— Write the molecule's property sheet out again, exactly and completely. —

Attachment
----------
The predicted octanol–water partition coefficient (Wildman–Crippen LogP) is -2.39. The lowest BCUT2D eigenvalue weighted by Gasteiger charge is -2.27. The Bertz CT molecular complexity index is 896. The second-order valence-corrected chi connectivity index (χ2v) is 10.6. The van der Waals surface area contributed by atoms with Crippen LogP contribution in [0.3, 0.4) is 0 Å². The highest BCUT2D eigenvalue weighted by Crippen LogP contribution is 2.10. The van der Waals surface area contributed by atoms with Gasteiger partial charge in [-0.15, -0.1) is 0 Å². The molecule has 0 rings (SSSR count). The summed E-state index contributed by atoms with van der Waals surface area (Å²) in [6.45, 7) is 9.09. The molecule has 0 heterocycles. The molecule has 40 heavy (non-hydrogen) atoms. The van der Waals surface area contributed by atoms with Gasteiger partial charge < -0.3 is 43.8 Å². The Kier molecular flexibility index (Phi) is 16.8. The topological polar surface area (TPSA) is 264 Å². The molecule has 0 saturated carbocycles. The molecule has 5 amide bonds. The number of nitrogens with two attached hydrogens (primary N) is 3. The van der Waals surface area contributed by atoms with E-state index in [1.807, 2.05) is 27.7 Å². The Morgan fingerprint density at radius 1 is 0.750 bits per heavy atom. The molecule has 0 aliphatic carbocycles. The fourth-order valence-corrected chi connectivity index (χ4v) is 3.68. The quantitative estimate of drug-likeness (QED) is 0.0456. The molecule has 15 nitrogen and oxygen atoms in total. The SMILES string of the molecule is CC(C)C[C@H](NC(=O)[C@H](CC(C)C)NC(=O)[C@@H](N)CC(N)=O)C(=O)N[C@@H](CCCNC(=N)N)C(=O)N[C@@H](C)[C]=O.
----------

The predicted octanol–water partition coefficient (Wildman–Crippen LogP) is -2.39. The lowest BCUT2D eigenvalue weighted by Gasteiger charge is -2.27. The Bertz CT molecular complexity index is 896. The second-order valence-corrected chi connectivity index (χ2v) is 10.6. The van der Waals surface area contributed by atoms with Crippen LogP contribution in [0.3, 0.4) is 0 Å². The highest BCUT2D eigenvalue weighted by Crippen LogP contribution is 2.10. The van der Waals surface area contributed by atoms with Gasteiger partial charge in [-0.15, -0.1) is 0 Å². The molecule has 0 rings (SSSR count). The summed E-state index contributed by atoms with van der Waals surface area (Å²) in [6.45, 7) is 9.09. The molecule has 0 heterocycles. The molecule has 40 heavy (non-hydrogen) atoms. The van der Waals surface area contributed by atoms with Gasteiger partial charge < -0.3 is 43.8 Å². The Kier molecular flexibility index (Phi) is 16.8. The topological polar surface area (TPSA) is 264 Å². The molecule has 0 saturated carbocycles. The molecule has 5 amide bonds. The number of nitrogens with two attached hydrogens (primary N) is 3. The van der Waals surface area contributed by atoms with E-state index in [1.807, 2.05) is 27.7 Å². The Morgan fingerprint density at radius 1 is 0.750 bits per heavy atom. The molecule has 0 aliphatic carbocycles. The fourth-order valence-corrected chi connectivity index (χ4v) is 3.68. The quantitative estimate of drug-likeness (QED) is 0.0456. The molecule has 15 nitrogen and oxygen atoms in total. The SMILES string of the molecule is CC(C)C[C@H](NC(=O)[C@H](CC(C)C)NC(=O)[C@@H](N)CC(N)=O)C(=O)N[C@@H](CCCNC(=N)N)C(=O)N[C@@H](C)[C]=O.